- NIH Consensus Statement. Phenylketonuria: Screening and Management. October 16-18, 2000. Pediatrics 2001;108:972-82. View abstract.
- Poustie VJ, Rutherford P. Tyrosine supplementation for phenylketonuria. Cochrane Database Syst Rev 2000;2:CD001507. View abstract.
- Reimherr FW, Wender PH, Wood DR, Ward M. An open trial of L-tyrosine in the treatment of attention deficit disorder, residual type. Am J Psychiatr 1987;144:1071-3. View abstract.
- Roberts SA, Thorpe JM, Ball RO, Pencharz PB. Tyrosine requirement of healthy men receiving a fixed phenylalanine intake determined by using indicator amino acid oxidation. Am J Clin Nutr 2001 Feb;73:276-82. View abstract.
- Singh RH, Rohr F, Frazier D, et al. Recommendations for the nutrition management of phenylalanine hydroxylase deficiency. Genet Med. 2014;16(2):121-31. View abstract.
- Steenbergen L, Sellaro R, Hommel B, Colzato LS. Tyrosine promotes cognitive flexibility: evidence from proactive vs. reactive control during task switching performance. Neuropsychologia. 2015;69:50-5. View abstract.
- Traikovich SS. Use of topical ascorbic acid and its effects on photodamaged skin topography. Arch Otolaryngol Head Neck Surg 1999;125:1091-8. View abstract.
- Tumilty L, Davison G, Beckmann M, Thatcher R. Failure of oral tyrosine supplementation to improve exercise performance in the heat. Med Sci Sports Exerc. 2014;46(7):1417-25. View abstract.
- van Spronsen FJ, van Rijn M, Bekhof J. Phenylketonuria: tyrosine supplementation in phenylalanine-restricted diets. Am J Clin Nutr 2001;73:153-7. View abstract.
- Webster D, Wildgoose J. Tyrosine supplementation for phenylketonuria. Cochrane Database Syst Rev. 2013 5;(6):CD001507. View abstract.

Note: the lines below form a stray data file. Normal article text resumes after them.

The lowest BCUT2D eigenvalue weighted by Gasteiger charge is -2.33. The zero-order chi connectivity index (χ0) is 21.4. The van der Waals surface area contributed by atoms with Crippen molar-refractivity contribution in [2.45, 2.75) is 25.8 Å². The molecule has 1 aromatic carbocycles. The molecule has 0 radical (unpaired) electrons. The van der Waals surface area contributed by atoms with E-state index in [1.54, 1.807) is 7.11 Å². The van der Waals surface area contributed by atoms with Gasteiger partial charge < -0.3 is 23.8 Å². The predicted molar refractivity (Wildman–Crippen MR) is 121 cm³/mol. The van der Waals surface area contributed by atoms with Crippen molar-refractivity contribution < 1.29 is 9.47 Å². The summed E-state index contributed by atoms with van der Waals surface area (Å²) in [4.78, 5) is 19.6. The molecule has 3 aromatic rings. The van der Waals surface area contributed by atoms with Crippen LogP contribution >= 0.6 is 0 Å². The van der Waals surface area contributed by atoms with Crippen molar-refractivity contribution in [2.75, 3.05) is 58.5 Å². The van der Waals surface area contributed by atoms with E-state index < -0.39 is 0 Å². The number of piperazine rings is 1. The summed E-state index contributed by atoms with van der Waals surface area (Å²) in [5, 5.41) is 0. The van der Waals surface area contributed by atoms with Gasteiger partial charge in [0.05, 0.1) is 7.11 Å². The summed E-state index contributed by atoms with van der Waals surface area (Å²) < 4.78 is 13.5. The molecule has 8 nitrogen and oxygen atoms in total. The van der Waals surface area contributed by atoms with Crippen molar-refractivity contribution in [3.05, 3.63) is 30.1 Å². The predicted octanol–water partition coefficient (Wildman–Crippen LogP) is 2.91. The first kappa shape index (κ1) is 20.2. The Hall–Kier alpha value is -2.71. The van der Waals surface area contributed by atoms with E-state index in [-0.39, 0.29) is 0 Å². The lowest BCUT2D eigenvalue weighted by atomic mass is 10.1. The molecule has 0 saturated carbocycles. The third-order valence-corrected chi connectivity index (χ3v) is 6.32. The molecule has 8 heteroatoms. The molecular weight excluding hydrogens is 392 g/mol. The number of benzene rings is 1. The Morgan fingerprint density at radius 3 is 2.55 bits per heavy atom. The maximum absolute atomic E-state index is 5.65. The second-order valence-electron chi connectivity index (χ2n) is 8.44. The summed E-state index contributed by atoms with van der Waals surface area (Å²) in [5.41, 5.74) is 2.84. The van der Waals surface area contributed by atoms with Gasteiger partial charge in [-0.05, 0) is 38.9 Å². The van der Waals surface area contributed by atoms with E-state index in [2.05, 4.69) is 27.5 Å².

- Wood DR, Reimherr FW, Wender PH. Amino acid precursors for the treatment of attention deficit disorder, residual type. Psychopharmacol Bull 1985;21:146-9.
- Alonso, Raf. Elevation of urinary catecholamines and their metabolites following tyrosine administration in humans. Biological Psychiatry 1982;17(7):781-790.
- Alvestrand, A., Ahlberg, M., Furst, P., and Bergstrom, J. Clinical results of long-term treatment with a low protein diet and a new amino acid preparation in patients with chronic uremia. Clin.Nephrol. 1983;19(2):67-73. View abstract.
- Alvestrand, A., Furst, P., and Bergstrom, J. Intracellular amino acids in uremia. Kidney Int.Suppl 1983;16:S9-16. View abstract.
- Banderet, L. E. and Lieberman, H. R. Treatment with tyrosine, a neurotransmitter precursor, reduces environmental stress in humans. Brain Res Bull 1989;22(4):759-762. View abstract.
- Batshaw, M. L., Valle, D., and Bessman, S. P. Unsuccessful treatment of phenylketonuria with tyrosine. J.Pediatr. 1981;99(1):159-160. View abstract.
- Belza, A., Frandsen, E., and Kondrup, J. Body fat loss achieved by stimulation of thermogenesis by a combination of bioactive food ingredients: a placebo-controlled, double-blind 8-week intervention in obese subjects. Int.J.Obes.(Lond) 2007;31(1):121-130. View abstract.
- Blum K. A commentary on neurotransmitter restoration as a common mode of treatment for alcohol, cocaine and opiate abuse. Integr Psychiatr 1986;6:199-204.
- Chadwick, M. J., Gregory, D. L., and Wendling, G. A double-blind amino acids, L-tryptophan and L-tyrosine, and placebo study with cocaine-dependent subjects in an inpatient chemical dependency treatment center. Am J Drug Alcohol Abuse 1990;16(3-4):275-286. View abstract.
- Chinevere, T. D., Sawyer, R. D., Creer, A. R., Conlee, R. K., and Parcell, A. C. Effects of L-tyrosine and carbohydrate ingestion on endurance exercise performance. J Appl.Physiol 2002;93(5):1590-1597. View abstract.
- Deijen, J. B. and Orlebeke, J. F. Effect of tyrosine on cognitive function and blood pressure under stress. Brain Res Bull 1994;33(3):319-323. View abstract.
- Deijen, J. B., Wientjes, C. J., Vullinghs, H. F., Cloin, P. A., and Langefeld, J. J. Tyrosine improves cognitive performance and reduces blood pressure in cadets after one week of a combat training course. Brain Res Bull 1-15-1999;48(2):203-209. View abstract.